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Stokes, Louis (1925-2015)

Image Courtesy of the U.S. House of
Representatives Photography Office

Ohio’s first African American Congressman, Louis Stokes was born to Charles and Louis Stokes on February 23, 1925 in Cleveland, Ohio, where he attended its public schools before joining the United States Army in 1943. Stokes served in the army for three years and then attended Western Reserve University from 1946 to 1948 where he earned a B.A.  In 1953 he received a Doctor of Law degree from Cleveland Marshall Law School of the Cleveland State University. Stokes was admitted to the Ohio bar the same year and began practicing law in Cleveland.

Louis Stokes became active in the civil rights movement and political affairs in the 1960s. He became a member of the executive committee of the Cuyahoga County Democratic Party and was also a member of the American Civil Liberties Union.  Stokes served as vice president of the Cleveland branch of the National Association for the Advancement of Colored People (NAACP) in 1965-66, and as chairman of its Legal Redress Committee for five years.

Following a lawsuit argued by Stokes on behalf of Republican leader Charles P. Lucas, the United States Supreme Court ruled in December 1967 that the Ohio legislature had to adopt a congressional redistricting plan that accurately reflected the presence of black voters. A new district, the Twenty-First, was subsequently created, and Stokes won the Democratic nomination over a field of twenty opponents in the May 1968 primary. He defeated Lucas in the general election and became the first black Congressman from Ohio, taking office on January 3, 1969.

Stokes served on the Education and Labor Committee and on the House Un-American Activities Committee (renamed the House Internal Security Committee in 1969). In 1971 Stokes was elected to the Appropriations Committee, becoming the first black member of Congress to join the panel. When the House Budget Committee was formed in 1974, Stokes was among those elected to membership. In 1972, he became chairman of the Congressional Black Caucus and served two consecutive terms.

During his long tenure in Congress, Louis Stokes headed and participated in several major House investigations. In March 1977 he was appointed to lead the Select Committee on Assassinations, formed to conduct an investigation of the circumstances surrounding the deaths of President John F. Kennedy and Dr. Martin Luther King, Jr. The committee concluded its work in December 1978 with twenty-seven volumes of hearings and a final report containing recommendations for administrative and legislative reform, but did not conclusively point to a conspiracy in either case.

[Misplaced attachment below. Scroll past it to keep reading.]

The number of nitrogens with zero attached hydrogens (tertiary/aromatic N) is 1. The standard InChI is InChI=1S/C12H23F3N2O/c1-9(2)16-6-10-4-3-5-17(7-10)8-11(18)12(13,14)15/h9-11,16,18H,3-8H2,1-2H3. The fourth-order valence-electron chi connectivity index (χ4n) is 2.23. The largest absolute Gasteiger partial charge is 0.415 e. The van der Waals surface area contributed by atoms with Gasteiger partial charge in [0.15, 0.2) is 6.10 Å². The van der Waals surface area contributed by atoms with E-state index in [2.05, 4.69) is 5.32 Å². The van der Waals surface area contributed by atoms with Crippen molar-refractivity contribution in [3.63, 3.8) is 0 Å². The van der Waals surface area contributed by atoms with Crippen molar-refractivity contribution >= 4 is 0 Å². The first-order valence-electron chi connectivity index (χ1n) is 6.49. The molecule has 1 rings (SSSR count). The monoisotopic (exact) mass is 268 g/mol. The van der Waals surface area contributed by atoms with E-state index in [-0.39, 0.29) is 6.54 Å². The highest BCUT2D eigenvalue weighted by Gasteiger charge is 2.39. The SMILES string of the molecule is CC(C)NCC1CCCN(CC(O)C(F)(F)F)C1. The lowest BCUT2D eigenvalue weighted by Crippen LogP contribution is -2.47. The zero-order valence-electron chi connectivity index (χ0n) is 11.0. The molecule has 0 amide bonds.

In 1983, when the United States invaded Grenada, Stokes was chosen as a member of the House panel to visit the island and investigate the military operation. He was appointed chairman of the House permanent Select Committee on Intelligence in January 1987, and in the same month became a member of the House Select Committee to Investigate Covert Arms Transactions with Iran. In 1987, Stokes scored another major achievement when he was named chairman of the House Permanent Select Committee on Intelligence, becoming the first black congressman to head this important congressional committee.  In 1991 Stokes chaired the House Committee on Standards of Official Conduct (Ethics Committee).

When Louis Stokes retired in 1998, he became the first African American in the history of the U.S. Congress to have completed 30 years in office.   Following his service in Congress, he became senior counsel at Squire, Sanders, and Dempsey L.L. P., a global law firm, and Distinguished Visiting professor at the Mandel School of Applied Social Sciences at Case Western Reserve University.   Stokes also served as vice chairman of the PEW Environmental Health Commission at the Johns Hopkins School of Public Health and was appointed by former Health and Human Services Secretary, Donna E. Shalala, as chairman of the Advisory Committee on Minority Health.

Louis Stokes died on August 18, 2015 from lung and brain cancer at his home in Cleveland, Ohio. He was 90.

Sources:
Bruce A. Ragsdale, Black Americans in Congress, 1870-1989 (Washington: U.S. Government) Printing Office, 1990; www.bioguide.congress.gov; Alton Hornsby, Jr. and Angela M. Hornsby, “From the Grassroots”: Profiles of Contemporary African American Leaders (Montgomery, Alabama: E-BookTime LLC, 2006).

Contributor:

University of Washington

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